SALT LAKE CITY (AP) – A Colorado man who pleaded guilty to killing his Utah girlfriend with a shovel over a mistaken pregnancy when he was 14 was sentenced to prison Monday.

Darwin “Christopher” Bagshaw, 18, was sentenced to at least 15 years behind bars.

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The judge called the beating unspeakably vicious and cruel as he handed down the punishment in Salt Lake City.

The night of her death, 15-year-old Anne Kasprzak told him she was pregnant and they had to run away together, authorities said. Bagshaw was angry and hit her in the face several times with the shovel, his defense attorney acknowledged. Her body was found floating in the Jordan River. An exam found she wasn’t pregnant, and her family later said she made up the story.

The girl had survived an abusive childhood, going through several foster homes before she was adopted by the Kasprzaks at age 9, her parents said. She’d just begun to come into her own when she was killed by a boy from her math class who she really liked, said mother Veronica Kasprzak, reading from her daughter’s journal.

“Her only mistake was falling in love with the hope of a future with you,” Veronica Kasprzak said. “You took her away from us because you thought she would complicate your life.”

Bagshaw’s lawyers said he was scared and angry and was too young to process what was happening that night.

Darwin

Darwin “Christopher” Bagshaw (credit: Salt Lake County Sheriff’s Office)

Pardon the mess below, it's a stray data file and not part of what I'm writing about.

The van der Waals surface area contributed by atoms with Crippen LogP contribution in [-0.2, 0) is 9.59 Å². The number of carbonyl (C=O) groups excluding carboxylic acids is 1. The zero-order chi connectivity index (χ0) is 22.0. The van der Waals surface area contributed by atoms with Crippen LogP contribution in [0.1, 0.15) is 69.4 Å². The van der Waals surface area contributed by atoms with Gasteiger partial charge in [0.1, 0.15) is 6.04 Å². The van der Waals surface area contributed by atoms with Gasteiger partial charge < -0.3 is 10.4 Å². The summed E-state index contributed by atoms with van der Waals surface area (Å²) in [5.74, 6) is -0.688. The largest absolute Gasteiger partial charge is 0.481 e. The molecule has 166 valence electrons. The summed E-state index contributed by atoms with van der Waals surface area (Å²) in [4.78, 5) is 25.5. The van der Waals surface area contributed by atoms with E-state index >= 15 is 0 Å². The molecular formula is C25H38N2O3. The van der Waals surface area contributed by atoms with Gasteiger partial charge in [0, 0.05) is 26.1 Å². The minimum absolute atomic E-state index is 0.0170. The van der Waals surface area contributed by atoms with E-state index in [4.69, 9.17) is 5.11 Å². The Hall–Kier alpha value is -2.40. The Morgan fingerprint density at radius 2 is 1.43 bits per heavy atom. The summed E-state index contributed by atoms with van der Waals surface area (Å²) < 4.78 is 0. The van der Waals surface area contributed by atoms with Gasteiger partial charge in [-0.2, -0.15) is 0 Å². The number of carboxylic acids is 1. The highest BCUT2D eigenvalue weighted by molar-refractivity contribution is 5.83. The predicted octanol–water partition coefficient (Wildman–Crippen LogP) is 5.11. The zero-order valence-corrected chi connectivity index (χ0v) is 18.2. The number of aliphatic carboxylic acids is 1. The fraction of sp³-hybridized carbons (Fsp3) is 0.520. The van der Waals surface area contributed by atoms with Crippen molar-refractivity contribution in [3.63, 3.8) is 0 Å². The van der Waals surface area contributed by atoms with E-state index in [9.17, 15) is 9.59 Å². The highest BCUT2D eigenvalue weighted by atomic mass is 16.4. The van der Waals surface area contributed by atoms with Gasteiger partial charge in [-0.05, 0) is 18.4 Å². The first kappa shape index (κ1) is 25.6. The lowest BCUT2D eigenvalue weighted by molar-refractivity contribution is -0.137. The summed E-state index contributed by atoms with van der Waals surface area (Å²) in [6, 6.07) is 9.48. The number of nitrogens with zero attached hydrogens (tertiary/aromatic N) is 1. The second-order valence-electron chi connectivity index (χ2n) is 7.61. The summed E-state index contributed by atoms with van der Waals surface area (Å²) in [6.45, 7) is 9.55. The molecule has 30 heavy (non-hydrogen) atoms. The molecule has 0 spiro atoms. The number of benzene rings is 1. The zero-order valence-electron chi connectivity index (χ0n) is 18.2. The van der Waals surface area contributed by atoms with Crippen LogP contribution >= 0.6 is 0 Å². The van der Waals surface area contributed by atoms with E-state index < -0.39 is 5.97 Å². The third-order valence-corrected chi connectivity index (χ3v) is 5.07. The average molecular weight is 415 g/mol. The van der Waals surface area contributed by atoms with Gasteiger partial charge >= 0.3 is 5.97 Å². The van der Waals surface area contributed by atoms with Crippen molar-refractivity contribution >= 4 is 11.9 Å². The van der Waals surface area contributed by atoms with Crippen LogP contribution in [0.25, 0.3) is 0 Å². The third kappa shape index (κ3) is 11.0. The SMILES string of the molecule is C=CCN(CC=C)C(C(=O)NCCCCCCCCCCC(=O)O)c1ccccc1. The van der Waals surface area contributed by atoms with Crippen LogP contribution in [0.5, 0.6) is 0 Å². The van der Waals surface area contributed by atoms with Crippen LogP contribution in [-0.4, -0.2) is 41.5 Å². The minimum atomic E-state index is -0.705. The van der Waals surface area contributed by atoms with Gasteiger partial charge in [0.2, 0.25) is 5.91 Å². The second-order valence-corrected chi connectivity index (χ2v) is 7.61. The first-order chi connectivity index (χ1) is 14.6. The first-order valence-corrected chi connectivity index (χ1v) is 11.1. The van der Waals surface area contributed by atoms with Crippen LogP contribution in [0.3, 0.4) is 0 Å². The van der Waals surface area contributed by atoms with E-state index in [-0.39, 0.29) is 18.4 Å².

“Darwin needs to be punished, but he needs to be punished at the level of a 14-year-old and not like an adult,” said attorney Christopher Bown.

Bagshaw said he had severe anxiety when he stepped up to speak Monday. He apologized to the victim’s family and his own.

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Judge James Blanch refused a last-ditch effort to reduce his sentence, saying he was bound by state law and not inclined to find that the 15-year minimum was too harsh.

“Words fail when one imposes sentencing in a case like this,” Blanch said. Under Utah law, Bagshaw could serve up to life in prison. A parole board will set his eventual release date.

Kasprzak was killed 2012, but the investigation was delayed when police arrested two ex-convicts on a fake tip. After they were cleared, police circled back to Bagshaw, who had moved to Grand Junction, Colorado, with his family.

While defense lawyers said his relatively normal teenage life in the more-than two years between the girl’s death and his arrest showed he wasn’t likely to be violent again, the victim’s family said he prolonged their grief by not coming forward sooner and should serve the full sentence.

“I’m sorry, but culpability at 14 is there. Right or wrong, it’s there,” said her father, Dennis Kasprzak.

Bagshaw was originally charged as a juvenile, but a judge certified him to stand trial as an adult. He made the decision to take responsibility and plead guilty about a week before his trial was supposed to begin, his lawyers said.

Prosecutors said that Bagshaw confessed the crime to a fellow inmate at a juvenile detention center, and the teen reported it. While the defense calls that account overblown, prosecutors say that without the new evidence Bagshaw might not have pleaded guilty.

“Her last moments were spent pleading for her life on that riverbank,” said prosecutor Peter Leavitt.

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